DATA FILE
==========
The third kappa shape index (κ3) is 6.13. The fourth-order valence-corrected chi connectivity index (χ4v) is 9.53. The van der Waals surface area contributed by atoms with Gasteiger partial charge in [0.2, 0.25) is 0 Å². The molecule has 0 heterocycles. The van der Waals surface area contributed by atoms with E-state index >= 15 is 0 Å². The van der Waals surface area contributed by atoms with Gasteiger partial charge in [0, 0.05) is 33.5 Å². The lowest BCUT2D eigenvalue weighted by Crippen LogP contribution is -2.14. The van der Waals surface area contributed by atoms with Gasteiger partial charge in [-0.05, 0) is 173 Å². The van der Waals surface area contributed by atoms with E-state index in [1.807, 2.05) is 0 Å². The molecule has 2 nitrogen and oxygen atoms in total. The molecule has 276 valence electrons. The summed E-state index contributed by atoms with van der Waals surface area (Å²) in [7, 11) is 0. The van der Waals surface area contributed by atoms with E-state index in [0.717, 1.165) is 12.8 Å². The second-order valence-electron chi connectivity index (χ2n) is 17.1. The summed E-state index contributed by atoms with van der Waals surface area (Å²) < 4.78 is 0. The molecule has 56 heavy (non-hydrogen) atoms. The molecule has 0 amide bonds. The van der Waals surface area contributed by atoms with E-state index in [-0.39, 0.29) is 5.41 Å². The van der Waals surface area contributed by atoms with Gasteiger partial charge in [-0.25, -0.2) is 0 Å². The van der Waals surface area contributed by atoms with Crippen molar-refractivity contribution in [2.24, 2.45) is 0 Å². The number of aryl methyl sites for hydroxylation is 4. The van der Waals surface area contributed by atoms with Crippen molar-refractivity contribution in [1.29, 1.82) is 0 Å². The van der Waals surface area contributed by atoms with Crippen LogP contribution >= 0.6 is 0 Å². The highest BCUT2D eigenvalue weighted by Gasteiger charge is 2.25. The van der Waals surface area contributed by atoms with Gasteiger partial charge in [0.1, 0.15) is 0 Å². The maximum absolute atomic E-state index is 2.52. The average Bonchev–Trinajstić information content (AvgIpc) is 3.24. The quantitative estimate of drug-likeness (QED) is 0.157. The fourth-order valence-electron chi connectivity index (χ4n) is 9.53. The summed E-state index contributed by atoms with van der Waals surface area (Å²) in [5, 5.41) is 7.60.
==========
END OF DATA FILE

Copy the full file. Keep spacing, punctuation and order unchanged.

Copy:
The third kappa shape index (κ3) is 6.13. The fourth-order valence-corrected chi connectivity index (χ4v) is 9.53. The van der Waals surface area contributed by atoms with Gasteiger partial charge in [0.2, 0.25) is 0 Å². The molecule has 0 heterocycles. The van der Waals surface area contributed by atoms with E-state index >= 15 is 0 Å². The van der Waals surface area contributed by atoms with Gasteiger partial charge in [0, 0.05) is 33.5 Å². The lowest BCUT2D eigenvalue weighted by Crippen LogP contribution is -2.14. The van der Waals surface area contributed by atoms with Gasteiger partial charge in [-0.05, 0) is 173 Å². The van der Waals surface area contributed by atoms with E-state index in [1.807, 2.05) is 0 Å². The molecule has 2 nitrogen and oxygen atoms in total. The molecule has 276 valence electrons. The summed E-state index contributed by atoms with van der Waals surface area (Å²) in [7, 11) is 0. The van der Waals surface area contributed by atoms with E-state index in [0.717, 1.165) is 12.8 Å². The second-order valence-electron chi connectivity index (χ2n) is 17.1. The summed E-state index contributed by atoms with van der Waals surface area (Å²) < 4.78 is 0. The molecule has 56 heavy (non-hydrogen) atoms. The molecule has 0 amide bonds. The van der Waals surface area contributed by atoms with E-state index in [-0.39, 0.29) is 5.41 Å². The van der Waals surface area contributed by atoms with Gasteiger partial charge in [-0.25, -0.2) is 0 Å². The van der Waals surface area contributed by atoms with Crippen molar-refractivity contribution in [2.24, 2.45) is 0 Å². The number of aryl methyl sites for hydroxylation is 4. The van der Waals surface area contributed by atoms with Crippen molar-refractivity contribution in [1.29, 1.82) is 0 Å². The van der Waals surface area contributed by atoms with Crippen LogP contribution >= 0.6 is 0 Å². The highest BCUT2D eigenvalue weighted by Gasteiger charge is 2.25. The van der Waals surface area contributed by atoms with Gasteiger partial charge in [0.1, 0.15) is 0 Å². The maximum absolute atomic E-state index is 2.52. The average Bonchev–Trinajstić information content (AvgIpc) is 3.24. The quantitative estimate of drug-likeness (QED) is 0.157. The fourth-order valence-electron chi connectivity index (χ4n) is 9.53. The summed E-state index contributed by atoms with van der Waals surface area (Å²) in [5, 5.41) is 7.60.